10 Tips for Writing Worship Songs

writing worship music

Yesterday I had the privilege of teaching a seminar at the National Worship Leader Conference held in Centerville, Va. The title given to my seminar was “You CAN Write a Worship Song.” Obviously, with my reputation as the writer of such well-known songs as “Be Thou My Vision,” “It Is Well With My Soul” and “How Great Thou Art,” I was the perfect person for this seminar.

Yeah, right.

I had to laugh when I got the email asking me to teach this seminar. It came on the very day I had been working on a song I was trying to write, and literally saying to myself (and my wife) “I can’t write a worship song.” God has a sense of humor.

I’ve written a few songs that have seemed to work well in a congregational setting. I’ve written far more songs that have never seen the light of day. So I share the following song writing advice as encouragement first and foremost to MYSELF, and then hopefully it can be helpful to you too.

The most important thing in a discussion about writing songs for worship is to agree on the fundamentals of worship leading. Why? Because songs are the tip of the worship spear. I suggest that the fundamentals of worship leading can be summed up with the “three Cs”: Christ centered, congregationally accessible and consistent.

If our heart is for Christ to be exalted, for people to be singing along and magnifying the Lord together, and for our congregations to experience this kind of focus on a consistent basis (even from song to song, much less Sunday to Sunday), then that will impact not only our worship leading, but also our song writing. If the soil of our hearts is conditioned rightly, then the songs that sprout up will be fruitful.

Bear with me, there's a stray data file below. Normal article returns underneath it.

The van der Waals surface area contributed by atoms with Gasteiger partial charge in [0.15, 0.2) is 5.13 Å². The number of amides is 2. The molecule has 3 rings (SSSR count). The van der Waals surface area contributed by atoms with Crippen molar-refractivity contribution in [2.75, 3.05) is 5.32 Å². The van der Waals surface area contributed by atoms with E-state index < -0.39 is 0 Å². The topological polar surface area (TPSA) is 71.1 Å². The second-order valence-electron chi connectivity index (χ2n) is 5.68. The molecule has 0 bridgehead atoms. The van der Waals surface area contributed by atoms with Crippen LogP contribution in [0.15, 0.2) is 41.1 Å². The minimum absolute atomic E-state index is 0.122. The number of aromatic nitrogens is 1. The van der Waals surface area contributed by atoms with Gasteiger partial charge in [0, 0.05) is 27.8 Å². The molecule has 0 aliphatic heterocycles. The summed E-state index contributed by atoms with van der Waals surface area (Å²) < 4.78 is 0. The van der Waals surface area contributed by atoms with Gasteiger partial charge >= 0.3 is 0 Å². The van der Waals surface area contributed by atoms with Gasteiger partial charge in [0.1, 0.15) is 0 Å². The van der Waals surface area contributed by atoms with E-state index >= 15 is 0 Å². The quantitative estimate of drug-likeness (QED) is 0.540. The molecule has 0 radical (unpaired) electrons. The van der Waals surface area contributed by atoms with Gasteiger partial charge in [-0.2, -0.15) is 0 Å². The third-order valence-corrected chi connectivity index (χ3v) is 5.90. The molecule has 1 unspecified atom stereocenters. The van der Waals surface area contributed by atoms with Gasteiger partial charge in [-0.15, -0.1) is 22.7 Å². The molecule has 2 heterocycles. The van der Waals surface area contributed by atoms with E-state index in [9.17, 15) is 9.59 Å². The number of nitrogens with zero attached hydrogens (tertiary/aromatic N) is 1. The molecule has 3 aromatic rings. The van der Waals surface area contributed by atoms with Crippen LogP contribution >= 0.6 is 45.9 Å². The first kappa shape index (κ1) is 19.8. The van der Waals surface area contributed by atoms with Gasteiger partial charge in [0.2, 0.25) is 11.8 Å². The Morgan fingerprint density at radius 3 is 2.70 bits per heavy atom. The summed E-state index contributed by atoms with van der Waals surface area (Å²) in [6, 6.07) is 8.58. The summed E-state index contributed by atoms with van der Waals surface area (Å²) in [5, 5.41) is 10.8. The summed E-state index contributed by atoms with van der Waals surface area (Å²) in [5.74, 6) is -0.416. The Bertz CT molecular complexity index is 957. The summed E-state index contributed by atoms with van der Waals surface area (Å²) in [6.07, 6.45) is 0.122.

The second most important thing in a discussion about writing songs for worship is to distinguish between the KIND of song we’re writing. I suggest there are three types: personal, presentational and congregational. The first two types are not meant for the congregation to sing along. In the “personal” category, you can write whatever you want. It’s for your own personal devotional life. In the “presentational” category, you are writing songs to be sung FOR your people, almost like a message is preached over them. There’s nothing wrong with personal or presentational songs. But we go off track as worship leaders when we expect our congregations to sing along with them.

Writing congregational worship songs is tricky. It’s not as easy as it looks, there are a lot of competing pressures and temptations pulling on us, we struggle with cliches and overused chord progressions, and we always have the nagging desire for our desire to get picked up by Chris Tomlin. So how do we proceed with writing congregational worship songs?

Ten quick tips:

1. Write for your people

• Picture them in your mind.

• Don’t write for an arena if you’re not in an arena, or for a big band if you don’t use a big band. Write for your people who stand in front of you.

2. Write for a specific purpose/season

• Ask “What is our congregation’s SONG during this season?” Or “Where am I unable to find an existing song to serve this particular purpose?”